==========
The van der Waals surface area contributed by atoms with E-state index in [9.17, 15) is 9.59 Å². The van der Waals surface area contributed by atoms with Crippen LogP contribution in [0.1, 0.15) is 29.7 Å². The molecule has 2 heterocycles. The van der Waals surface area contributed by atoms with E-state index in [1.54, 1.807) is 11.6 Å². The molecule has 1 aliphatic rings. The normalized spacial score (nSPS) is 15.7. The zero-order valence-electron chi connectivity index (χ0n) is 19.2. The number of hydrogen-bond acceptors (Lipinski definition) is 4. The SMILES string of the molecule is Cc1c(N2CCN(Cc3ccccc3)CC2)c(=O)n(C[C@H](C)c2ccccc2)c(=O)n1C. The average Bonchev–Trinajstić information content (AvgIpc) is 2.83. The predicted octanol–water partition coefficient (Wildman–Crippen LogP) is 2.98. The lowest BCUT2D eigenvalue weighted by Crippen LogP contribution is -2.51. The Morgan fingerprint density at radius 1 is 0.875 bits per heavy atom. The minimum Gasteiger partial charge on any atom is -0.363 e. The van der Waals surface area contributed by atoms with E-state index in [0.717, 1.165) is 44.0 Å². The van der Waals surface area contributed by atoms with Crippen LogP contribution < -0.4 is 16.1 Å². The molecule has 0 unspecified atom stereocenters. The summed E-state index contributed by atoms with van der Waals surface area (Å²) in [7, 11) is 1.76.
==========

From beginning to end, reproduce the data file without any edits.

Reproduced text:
The van der Waals surface area contributed by atoms with E-state index in [9.17, 15) is 9.59 Å². The van der Waals surface area contributed by atoms with Crippen LogP contribution in [0.1, 0.15) is 29.7 Å². The molecule has 2 heterocycles. The van der Waals surface area contributed by atoms with E-state index in [1.54, 1.807) is 11.6 Å². The molecule has 1 aliphatic rings. The normalized spacial score (nSPS) is 15.7. The zero-order valence-electron chi connectivity index (χ0n) is 19.2. The number of hydrogen-bond acceptors (Lipinski definition) is 4. The SMILES string of the molecule is Cc1c(N2CCN(Cc3ccccc3)CC2)c(=O)n(C[C@H](C)c2ccccc2)c(=O)n1C. The average Bonchev–Trinajstić information content (AvgIpc) is 2.83. The predicted octanol–water partition coefficient (Wildman–Crippen LogP) is 2.98. The lowest BCUT2D eigenvalue weighted by Crippen LogP contribution is -2.51. The Morgan fingerprint density at radius 1 is 0.875 bits per heavy atom. The minimum Gasteiger partial charge on any atom is -0.363 e. The van der Waals surface area contributed by atoms with E-state index in [0.717, 1.165) is 44.0 Å². The van der Waals surface area contributed by atoms with Crippen LogP contribution < -0.4 is 16.1 Å². The molecule has 0 unspecified atom stereocenters. The summed E-state index contributed by atoms with van der Waals surface area (Å²) in [7, 11) is 1.76.